..The results further indicate that a comparative genomics approach for the analysis of genes linked to human genetic diseases will facilitate the elucidation of the underlying molecular and cellular mechanisms...
  56. pmc Expansion of the BioCyc collection of pathway/genome databases to 160 genomes
    Peter D Karp
    Bioinformatics Research Group, SRI International EK207, 333 Ravenswood Avenue, Menlo Park, CA 94025, USA
    Nucleic Acids Res 33:6083-9. 2005
    ..Only by harnessing the expertise of many scientists we can hope to produce biological databases, which accurately reflect the depth and breadth of knowledge that the biomedical research community is producing...
  57. pmc Genome coverage, literally speaking. The challenge of annotating 200 genomes with 4 million publications
    Paul Janssen
    Belgian Nuclear Research Centre, Belgium
    EMBO Rep 6:397-9. 2005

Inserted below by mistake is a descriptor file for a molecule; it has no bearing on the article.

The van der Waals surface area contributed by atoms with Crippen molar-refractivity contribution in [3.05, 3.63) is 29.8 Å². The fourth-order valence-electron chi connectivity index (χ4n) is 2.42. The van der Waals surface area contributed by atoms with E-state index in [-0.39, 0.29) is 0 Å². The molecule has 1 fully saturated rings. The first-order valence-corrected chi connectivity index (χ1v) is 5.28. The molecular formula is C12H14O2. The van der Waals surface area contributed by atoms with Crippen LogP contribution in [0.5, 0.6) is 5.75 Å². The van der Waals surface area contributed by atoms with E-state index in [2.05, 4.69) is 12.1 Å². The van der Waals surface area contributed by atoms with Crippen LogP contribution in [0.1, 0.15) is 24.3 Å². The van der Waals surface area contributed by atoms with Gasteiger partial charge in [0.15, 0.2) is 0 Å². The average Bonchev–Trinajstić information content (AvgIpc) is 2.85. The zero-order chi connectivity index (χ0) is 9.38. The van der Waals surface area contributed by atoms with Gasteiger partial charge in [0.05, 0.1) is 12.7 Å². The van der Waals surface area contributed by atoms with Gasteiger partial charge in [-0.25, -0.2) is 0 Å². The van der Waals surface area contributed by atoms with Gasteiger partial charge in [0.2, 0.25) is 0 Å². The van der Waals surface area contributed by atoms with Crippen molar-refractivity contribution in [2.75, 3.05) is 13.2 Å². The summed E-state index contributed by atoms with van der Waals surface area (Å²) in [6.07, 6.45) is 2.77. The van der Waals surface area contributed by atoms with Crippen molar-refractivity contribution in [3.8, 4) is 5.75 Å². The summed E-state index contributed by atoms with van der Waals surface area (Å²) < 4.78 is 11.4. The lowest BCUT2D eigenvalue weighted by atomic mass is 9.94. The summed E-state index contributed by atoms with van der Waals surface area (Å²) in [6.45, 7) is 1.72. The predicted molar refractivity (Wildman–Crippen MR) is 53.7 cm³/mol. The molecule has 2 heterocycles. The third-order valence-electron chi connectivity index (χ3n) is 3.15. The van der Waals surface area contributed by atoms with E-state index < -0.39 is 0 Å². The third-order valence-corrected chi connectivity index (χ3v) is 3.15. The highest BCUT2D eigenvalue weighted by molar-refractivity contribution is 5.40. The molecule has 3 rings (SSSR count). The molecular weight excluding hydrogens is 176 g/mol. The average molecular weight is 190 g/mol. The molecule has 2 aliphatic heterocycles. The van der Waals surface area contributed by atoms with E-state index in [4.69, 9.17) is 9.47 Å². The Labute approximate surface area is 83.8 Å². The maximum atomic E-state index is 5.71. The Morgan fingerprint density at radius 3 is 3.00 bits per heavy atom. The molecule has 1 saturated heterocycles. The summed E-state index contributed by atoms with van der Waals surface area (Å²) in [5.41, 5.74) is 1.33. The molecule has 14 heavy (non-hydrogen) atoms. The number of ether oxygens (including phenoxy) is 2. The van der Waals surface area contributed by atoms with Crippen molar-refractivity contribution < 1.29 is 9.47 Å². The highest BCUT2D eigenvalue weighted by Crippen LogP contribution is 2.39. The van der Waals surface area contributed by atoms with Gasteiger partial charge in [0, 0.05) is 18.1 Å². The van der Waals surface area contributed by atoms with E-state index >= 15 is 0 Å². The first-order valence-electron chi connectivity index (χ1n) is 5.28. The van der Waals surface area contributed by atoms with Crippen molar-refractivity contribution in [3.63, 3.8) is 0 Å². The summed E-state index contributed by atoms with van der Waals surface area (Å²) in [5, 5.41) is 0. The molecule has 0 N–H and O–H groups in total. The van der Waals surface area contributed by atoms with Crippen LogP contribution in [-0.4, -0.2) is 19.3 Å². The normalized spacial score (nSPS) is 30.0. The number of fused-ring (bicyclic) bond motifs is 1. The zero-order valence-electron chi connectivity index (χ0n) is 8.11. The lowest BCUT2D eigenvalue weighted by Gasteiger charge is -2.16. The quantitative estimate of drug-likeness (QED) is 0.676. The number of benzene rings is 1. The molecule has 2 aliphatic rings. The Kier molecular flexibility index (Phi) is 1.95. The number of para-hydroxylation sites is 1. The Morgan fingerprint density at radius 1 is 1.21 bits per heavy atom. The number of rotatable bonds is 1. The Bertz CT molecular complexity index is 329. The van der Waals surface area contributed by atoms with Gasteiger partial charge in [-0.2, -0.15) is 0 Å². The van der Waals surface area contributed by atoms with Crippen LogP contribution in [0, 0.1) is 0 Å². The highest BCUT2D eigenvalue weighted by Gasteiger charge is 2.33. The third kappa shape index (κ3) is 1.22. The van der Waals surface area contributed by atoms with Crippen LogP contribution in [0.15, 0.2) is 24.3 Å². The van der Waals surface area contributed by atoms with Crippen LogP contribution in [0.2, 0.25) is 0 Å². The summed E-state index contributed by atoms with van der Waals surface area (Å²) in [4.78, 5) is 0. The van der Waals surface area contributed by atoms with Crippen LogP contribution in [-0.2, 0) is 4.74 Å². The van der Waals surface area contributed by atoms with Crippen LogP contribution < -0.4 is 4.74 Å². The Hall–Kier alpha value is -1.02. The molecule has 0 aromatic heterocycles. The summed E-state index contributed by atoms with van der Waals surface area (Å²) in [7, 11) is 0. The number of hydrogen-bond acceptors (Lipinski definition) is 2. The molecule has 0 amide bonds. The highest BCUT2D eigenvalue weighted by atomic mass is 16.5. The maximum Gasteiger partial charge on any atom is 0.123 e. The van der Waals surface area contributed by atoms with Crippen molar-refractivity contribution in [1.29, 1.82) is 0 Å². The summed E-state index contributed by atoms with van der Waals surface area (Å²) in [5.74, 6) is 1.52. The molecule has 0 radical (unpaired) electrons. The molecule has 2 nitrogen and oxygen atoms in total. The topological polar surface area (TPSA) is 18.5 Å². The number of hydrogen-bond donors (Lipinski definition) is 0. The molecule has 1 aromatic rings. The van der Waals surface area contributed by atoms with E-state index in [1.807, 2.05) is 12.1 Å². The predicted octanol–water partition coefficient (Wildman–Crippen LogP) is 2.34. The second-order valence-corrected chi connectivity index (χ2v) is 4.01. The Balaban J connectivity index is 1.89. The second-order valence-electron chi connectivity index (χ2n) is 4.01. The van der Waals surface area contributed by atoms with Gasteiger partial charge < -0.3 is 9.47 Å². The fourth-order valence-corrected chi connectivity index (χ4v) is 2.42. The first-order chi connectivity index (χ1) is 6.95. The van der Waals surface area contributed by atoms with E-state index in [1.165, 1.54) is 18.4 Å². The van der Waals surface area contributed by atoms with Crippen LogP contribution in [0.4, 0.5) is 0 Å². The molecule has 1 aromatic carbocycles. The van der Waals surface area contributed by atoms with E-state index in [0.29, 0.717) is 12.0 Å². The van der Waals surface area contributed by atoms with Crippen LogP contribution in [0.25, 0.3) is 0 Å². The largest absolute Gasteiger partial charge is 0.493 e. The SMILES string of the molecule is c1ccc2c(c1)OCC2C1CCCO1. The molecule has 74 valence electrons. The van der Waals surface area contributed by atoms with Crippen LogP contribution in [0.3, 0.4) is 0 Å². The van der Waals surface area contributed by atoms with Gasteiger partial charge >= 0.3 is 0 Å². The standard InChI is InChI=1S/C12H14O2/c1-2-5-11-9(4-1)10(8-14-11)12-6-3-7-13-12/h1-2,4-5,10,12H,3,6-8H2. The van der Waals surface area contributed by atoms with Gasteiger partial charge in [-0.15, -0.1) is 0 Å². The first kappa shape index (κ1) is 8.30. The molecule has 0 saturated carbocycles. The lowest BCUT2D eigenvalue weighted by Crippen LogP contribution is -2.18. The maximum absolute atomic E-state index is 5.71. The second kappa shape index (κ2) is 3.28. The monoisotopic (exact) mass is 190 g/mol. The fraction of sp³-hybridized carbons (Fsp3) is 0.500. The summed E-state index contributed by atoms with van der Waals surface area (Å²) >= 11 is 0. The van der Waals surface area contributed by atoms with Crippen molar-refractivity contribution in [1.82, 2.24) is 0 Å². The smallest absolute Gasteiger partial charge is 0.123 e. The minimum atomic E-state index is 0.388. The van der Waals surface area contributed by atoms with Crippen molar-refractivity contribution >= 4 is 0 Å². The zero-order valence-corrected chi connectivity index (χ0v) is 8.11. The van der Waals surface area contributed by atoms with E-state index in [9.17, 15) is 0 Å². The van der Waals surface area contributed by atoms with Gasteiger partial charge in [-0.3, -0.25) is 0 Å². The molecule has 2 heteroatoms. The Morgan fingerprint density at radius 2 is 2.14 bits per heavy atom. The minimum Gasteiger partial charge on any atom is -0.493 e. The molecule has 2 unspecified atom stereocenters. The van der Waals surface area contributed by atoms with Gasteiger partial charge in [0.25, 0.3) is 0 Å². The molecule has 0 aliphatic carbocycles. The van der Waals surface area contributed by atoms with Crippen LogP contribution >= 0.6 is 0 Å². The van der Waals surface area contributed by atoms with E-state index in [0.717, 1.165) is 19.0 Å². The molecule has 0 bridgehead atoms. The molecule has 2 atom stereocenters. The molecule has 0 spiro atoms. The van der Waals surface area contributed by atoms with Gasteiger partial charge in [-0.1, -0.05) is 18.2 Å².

58. pmc Genome evolution reveals biochemical networks and functional modules
    Christian von Mering
    European Molecular Biology Laboratory, Meyerhofstrasse 1, D 69117 Heidelberg, Germany
    Proc Natl Acad Sci U S A 100:15428-33. 2003
    ..The results indicate that modularity in protein networks is intrinsically encoded in present-day genomes...
  59. ncbi request reprint Percolation of annotation errors through hierarchically structured protein sequence databases
    Walter R Gilks
    Medical Research Council Biostatistics Unit, Institute of Public Health, University of Forvive Site, Robinson Way, Cambridge CB2 2SR, UK
    Math Biosci 193:223-34. 2005
    ..Here we apply the theory to hierarchically structured protein sequence databases, and draw conclusions about database quality at different levels of the hierarchy...